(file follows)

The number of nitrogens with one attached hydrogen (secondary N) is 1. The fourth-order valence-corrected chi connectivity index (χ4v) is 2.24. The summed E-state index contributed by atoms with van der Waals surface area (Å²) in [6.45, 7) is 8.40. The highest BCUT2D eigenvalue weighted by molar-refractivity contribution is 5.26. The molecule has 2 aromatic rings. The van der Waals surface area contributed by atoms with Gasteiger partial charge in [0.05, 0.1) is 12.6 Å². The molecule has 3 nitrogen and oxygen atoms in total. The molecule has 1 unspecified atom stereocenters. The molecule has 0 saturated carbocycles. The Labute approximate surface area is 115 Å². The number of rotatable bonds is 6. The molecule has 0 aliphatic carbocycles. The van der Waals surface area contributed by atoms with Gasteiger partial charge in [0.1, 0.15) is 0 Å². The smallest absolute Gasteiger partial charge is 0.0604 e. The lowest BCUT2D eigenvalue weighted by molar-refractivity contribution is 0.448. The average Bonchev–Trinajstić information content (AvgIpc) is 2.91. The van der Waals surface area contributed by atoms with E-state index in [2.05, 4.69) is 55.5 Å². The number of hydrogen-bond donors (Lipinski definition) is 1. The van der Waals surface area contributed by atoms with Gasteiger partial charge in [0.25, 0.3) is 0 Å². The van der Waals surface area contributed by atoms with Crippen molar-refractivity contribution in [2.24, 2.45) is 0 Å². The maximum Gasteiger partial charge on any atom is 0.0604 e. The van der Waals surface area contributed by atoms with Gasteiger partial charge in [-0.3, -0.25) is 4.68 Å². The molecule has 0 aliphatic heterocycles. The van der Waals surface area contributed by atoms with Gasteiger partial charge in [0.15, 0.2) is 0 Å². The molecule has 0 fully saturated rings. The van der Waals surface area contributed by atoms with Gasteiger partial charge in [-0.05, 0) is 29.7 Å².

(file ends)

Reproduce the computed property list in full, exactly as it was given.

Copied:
The number of nitrogens with one attached hydrogen (secondary N) is 1. The fourth-order valence-corrected chi connectivity index (χ4v) is 2.24. The summed E-state index contributed by atoms with van der Waals surface area (Å²) in [6.45, 7) is 8.40. The highest BCUT2D eigenvalue weighted by molar-refractivity contribution is 5.26. The molecule has 2 aromatic rings. The van der Waals surface area contributed by atoms with Gasteiger partial charge in [0.05, 0.1) is 12.6 Å². The molecule has 3 nitrogen and oxygen atoms in total. The molecule has 1 unspecified atom stereocenters. The molecule has 0 saturated carbocycles. The Labute approximate surface area is 115 Å². The number of rotatable bonds is 6. The molecule has 0 aliphatic carbocycles. The van der Waals surface area contributed by atoms with Gasteiger partial charge in [0.1, 0.15) is 0 Å². The smallest absolute Gasteiger partial charge is 0.0604 e. The lowest BCUT2D eigenvalue weighted by molar-refractivity contribution is 0.448. The average Bonchev–Trinajstić information content (AvgIpc) is 2.91. The van der Waals surface area contributed by atoms with E-state index in [2.05, 4.69) is 55.5 Å². The number of hydrogen-bond donors (Lipinski definition) is 1. The van der Waals surface area contributed by atoms with Gasteiger partial charge in [0.25, 0.3) is 0 Å². The van der Waals surface area contributed by atoms with Crippen molar-refractivity contribution in [2.24, 2.45) is 0 Å². The maximum Gasteiger partial charge on any atom is 0.0604 e. The van der Waals surface area contributed by atoms with Gasteiger partial charge in [-0.3, -0.25) is 4.68 Å². The molecule has 0 aliphatic heterocycles. The van der Waals surface area contributed by atoms with Gasteiger partial charge in [0.15, 0.2) is 0 Å². The molecule has 0 fully saturated rings. The van der Waals surface area contributed by atoms with Gasteiger partial charge in [-0.05, 0) is 29.7 Å².